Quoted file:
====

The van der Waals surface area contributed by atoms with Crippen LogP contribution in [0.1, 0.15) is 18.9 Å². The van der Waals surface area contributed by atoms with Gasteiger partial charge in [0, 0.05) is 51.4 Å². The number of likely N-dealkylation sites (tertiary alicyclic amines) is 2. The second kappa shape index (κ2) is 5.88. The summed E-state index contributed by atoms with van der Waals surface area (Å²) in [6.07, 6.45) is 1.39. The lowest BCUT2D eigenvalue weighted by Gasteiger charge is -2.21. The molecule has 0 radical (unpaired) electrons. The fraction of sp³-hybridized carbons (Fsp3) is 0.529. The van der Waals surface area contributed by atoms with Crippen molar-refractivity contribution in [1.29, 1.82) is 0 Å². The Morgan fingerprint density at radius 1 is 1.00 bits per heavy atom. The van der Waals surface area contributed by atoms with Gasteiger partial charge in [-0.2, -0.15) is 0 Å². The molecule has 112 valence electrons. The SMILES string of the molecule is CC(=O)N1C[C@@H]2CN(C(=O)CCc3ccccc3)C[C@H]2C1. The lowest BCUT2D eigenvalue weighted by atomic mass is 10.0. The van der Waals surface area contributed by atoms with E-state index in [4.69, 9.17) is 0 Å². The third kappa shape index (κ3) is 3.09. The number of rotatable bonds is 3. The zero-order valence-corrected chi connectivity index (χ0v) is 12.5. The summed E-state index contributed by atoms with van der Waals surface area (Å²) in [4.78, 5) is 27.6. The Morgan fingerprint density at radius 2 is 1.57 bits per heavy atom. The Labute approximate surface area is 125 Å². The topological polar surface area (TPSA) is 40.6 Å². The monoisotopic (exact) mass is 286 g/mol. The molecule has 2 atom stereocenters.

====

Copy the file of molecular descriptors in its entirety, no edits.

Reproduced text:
The van der Waals surface area contributed by atoms with Crippen LogP contribution in [0.1, 0.15) is 18.9 Å². The van der Waals surface area contributed by atoms with Gasteiger partial charge in [0, 0.05) is 51.4 Å². The number of likely N-dealkylation sites (tertiary alicyclic amines) is 2. The second kappa shape index (κ2) is 5.88. The summed E-state index contributed by atoms with van der Waals surface area (Å²) in [6.07, 6.45) is 1.39. The lowest BCUT2D eigenvalue weighted by Gasteiger charge is -2.21. The molecule has 0 radical (unpaired) electrons. The fraction of sp³-hybridized carbons (Fsp3) is 0.529. The van der Waals surface area contributed by atoms with Crippen molar-refractivity contribution in [1.29, 1.82) is 0 Å². The Morgan fingerprint density at radius 1 is 1.00 bits per heavy atom. The van der Waals surface area contributed by atoms with Gasteiger partial charge in [-0.2, -0.15) is 0 Å². The molecule has 112 valence electrons. The SMILES string of the molecule is CC(=O)N1C[C@@H]2CN(C(=O)CCc3ccccc3)C[C@H]2C1. The lowest BCUT2D eigenvalue weighted by atomic mass is 10.0. The van der Waals surface area contributed by atoms with E-state index in [4.69, 9.17) is 0 Å². The third kappa shape index (κ3) is 3.09. The number of rotatable bonds is 3. The zero-order valence-corrected chi connectivity index (χ0v) is 12.5. The summed E-state index contributed by atoms with van der Waals surface area (Å²) in [4.78, 5) is 27.6. The Morgan fingerprint density at radius 2 is 1.57 bits per heavy atom. The Labute approximate surface area is 125 Å². The topological polar surface area (TPSA) is 40.6 Å². The monoisotopic (exact) mass is 286 g/mol. The molecule has 2 atom stereocenters.